Located in the same block as Joe Beef, Liverpool House appears as two large dusty windows filled with plants and other odds and sods. Once inside, you find yourself surrounded by a décor that can only be described as Hamptons-chic; white wainscoting and contemporary art (think Ed Burtynsky), not to mention the very young, stylish Montreal urbanites filling all of the tables, make you feel like you are at the center of something. When the music finally filters through the noise of a packed house, we hear the strains of Bon Jovi, followed by Depeche Mode, the Ramones and other classics. Someone has obviously taken great pains to put together a hip soundtrack. If much of this review tends to focus on the physical aspects of the restaurant, it is because this restaurant obviously puts in a lot of effort when it comes to aesthetics. Our waitress, while beautiful and stylish, wasn’t very accommodating, or even friendly; she was absent for most of the evening and spent the majority of her time chatting up other tables.

All of this being said, the food at LH is good, over-priced yes, but good. An appetizer of grilled vegetables was tasty, but failed to mention that the dish also included anchovy fillets. This was quickly realized when one of my dining companions (who hates fish), popped what she thought was a pale green bean into her mouth, only to find out it came from the sea. I had read somewhere that LH’s menu wasn’t descriptive enough (the evening’s menu is written on a blackboard along one wall of the resto), normally I don’t mind a little mystery, but for a vegetarian diner, you might want to make sure that what you are ordering doesn’t have a little meat thrown in for good measure. As for mains, they were generally quite delicious, if a little pricey. The ‘small’ steak was perfectly seasoned and cooked to the diner’s specifications and came with the requisite side dishes (potatoes and a green). While my mind is a little foggy concerning the price, it was certainly no less than $35 and maybe more around $40. My main complaint came with my main course. My friend and I were intrigued by the gnocchi appetizer and asked our waitress if we could have it made into our main dish. She came back from the kitchen saying that it was indeed possible and seeing as though it was really filling, the chef would add half of another appetizer portion. While the dish itself was quite tasty, we didn’t think it merited the $34 we were charged. If the appetizer was $16 and we were only getting another half portion, it would stand to reason that the dish should be around $24. Anyways, barring that irritation, all of the other mains were quite delicious and the desserts were knock-outs: not only did they taste heavenly, but the presentation was superb. The chocolate pot-de-crème was served in a mason jar and the blackberry sorbet (and other delectables) was served in an antique tea cup.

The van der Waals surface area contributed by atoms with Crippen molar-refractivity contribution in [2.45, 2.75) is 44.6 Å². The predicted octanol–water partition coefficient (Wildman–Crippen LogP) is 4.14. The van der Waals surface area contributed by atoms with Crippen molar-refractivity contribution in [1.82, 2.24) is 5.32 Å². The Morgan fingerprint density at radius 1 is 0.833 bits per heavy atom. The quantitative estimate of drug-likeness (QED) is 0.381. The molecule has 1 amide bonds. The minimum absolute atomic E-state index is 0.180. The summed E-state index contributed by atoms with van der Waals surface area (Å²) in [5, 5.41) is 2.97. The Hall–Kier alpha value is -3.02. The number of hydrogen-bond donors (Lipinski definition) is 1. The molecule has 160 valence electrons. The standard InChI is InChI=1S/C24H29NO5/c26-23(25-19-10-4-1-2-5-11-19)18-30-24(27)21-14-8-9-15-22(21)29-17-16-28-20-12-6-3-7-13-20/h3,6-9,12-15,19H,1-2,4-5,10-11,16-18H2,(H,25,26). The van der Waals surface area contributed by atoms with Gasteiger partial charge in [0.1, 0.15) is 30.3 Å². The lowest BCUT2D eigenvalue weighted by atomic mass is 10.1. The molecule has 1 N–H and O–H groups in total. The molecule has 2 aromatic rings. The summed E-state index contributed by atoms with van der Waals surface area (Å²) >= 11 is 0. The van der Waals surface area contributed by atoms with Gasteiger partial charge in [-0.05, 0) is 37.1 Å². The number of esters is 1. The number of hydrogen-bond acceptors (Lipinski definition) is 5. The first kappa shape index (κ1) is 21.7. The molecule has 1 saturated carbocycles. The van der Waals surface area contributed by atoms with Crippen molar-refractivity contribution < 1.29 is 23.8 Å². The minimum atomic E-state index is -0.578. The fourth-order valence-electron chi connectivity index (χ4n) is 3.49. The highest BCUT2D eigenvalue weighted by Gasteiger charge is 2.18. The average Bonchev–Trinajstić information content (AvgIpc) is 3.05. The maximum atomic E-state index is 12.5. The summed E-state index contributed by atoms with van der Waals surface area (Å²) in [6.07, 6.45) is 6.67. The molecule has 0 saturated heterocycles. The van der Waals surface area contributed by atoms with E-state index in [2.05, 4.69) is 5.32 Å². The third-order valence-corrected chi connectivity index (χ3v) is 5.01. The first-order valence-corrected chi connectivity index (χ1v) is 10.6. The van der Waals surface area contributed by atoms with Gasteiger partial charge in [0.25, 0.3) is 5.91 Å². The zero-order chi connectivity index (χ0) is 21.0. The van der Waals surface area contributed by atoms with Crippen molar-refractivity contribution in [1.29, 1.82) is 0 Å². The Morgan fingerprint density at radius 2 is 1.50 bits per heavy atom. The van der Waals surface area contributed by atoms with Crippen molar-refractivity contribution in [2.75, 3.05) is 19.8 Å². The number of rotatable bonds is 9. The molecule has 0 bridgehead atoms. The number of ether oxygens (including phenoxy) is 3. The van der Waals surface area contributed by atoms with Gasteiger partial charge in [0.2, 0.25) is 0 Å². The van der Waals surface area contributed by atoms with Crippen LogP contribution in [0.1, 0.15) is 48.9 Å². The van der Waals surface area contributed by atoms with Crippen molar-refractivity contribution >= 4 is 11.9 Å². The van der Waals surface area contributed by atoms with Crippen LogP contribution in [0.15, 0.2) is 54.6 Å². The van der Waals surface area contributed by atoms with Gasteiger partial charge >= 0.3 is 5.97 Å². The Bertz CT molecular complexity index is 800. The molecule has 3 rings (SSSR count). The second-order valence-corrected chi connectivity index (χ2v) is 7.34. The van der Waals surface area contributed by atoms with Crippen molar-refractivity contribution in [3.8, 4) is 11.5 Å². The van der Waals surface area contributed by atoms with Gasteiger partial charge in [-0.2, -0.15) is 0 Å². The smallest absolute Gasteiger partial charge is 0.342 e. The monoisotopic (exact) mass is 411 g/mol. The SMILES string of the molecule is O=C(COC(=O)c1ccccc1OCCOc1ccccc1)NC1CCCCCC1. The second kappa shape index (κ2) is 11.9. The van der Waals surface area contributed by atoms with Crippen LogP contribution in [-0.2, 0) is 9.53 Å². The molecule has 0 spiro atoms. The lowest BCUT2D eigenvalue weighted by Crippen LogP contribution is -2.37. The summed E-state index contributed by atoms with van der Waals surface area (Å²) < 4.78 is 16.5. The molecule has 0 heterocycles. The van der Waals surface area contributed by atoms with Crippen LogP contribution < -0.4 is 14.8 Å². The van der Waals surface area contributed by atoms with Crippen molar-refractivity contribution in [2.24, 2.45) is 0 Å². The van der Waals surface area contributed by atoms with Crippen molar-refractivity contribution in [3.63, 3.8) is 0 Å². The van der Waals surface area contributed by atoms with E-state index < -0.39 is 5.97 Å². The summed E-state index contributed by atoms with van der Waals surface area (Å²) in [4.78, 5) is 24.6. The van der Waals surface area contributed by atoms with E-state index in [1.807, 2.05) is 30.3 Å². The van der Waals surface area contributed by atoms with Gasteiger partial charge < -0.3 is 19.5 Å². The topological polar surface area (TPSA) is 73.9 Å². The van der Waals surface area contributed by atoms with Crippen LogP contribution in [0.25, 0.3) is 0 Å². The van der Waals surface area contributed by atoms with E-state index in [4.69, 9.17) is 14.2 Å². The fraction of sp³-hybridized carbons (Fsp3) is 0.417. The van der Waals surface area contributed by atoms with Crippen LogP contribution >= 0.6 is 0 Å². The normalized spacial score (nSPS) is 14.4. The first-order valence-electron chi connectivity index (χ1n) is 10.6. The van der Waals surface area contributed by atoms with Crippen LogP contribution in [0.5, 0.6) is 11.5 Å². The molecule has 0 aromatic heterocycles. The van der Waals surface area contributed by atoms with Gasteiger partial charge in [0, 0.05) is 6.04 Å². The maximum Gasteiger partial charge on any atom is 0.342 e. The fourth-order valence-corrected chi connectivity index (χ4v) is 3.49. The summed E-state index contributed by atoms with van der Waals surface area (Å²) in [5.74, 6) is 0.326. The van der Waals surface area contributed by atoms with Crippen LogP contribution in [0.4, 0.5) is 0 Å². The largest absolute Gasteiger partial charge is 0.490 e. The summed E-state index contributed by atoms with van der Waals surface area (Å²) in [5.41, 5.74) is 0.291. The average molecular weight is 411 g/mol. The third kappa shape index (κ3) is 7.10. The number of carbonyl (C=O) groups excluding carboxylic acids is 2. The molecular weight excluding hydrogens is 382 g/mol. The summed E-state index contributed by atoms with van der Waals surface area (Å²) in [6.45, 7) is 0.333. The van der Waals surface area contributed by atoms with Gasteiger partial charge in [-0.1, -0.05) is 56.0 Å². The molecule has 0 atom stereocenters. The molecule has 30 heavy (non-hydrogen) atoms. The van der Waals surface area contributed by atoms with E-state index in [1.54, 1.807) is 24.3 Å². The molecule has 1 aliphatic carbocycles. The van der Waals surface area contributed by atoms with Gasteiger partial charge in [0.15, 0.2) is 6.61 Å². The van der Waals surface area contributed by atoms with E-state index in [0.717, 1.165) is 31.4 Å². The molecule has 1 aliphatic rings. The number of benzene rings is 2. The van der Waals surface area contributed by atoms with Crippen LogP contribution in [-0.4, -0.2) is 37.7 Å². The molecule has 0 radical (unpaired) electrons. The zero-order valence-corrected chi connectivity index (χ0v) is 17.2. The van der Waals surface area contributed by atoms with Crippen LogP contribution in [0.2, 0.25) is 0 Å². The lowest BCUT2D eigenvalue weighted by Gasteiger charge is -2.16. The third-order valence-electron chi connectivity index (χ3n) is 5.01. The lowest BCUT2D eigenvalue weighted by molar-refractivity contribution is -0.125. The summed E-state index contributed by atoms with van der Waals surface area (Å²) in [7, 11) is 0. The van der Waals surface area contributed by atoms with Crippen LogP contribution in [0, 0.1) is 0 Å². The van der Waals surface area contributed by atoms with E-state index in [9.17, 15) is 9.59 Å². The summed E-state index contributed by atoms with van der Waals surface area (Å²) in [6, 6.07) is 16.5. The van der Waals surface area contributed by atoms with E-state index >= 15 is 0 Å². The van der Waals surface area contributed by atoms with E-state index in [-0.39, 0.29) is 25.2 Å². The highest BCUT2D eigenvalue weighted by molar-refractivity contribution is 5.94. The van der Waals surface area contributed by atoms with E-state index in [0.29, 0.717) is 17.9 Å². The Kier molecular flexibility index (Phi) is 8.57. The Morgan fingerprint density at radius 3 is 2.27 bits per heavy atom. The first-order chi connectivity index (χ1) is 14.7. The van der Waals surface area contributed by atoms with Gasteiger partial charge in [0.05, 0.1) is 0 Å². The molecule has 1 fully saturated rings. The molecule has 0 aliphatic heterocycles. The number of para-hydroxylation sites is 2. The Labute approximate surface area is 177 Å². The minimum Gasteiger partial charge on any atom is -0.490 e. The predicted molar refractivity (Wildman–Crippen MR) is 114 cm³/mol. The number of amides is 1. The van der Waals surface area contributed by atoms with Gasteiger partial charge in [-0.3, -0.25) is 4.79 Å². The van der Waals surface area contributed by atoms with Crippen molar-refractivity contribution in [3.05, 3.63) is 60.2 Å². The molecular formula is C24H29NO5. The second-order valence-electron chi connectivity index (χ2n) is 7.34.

All in all I enjoyed my experience at Liverpool House, but make no mistake, this isn’t “budget dining,” even though the restaurant claims to be affordable-comfort food-chic. For my next visit, I will dress up in my hippest outfit, stick to what’s on the menu and maybe wait until my parents come to town…


Mains: $28-40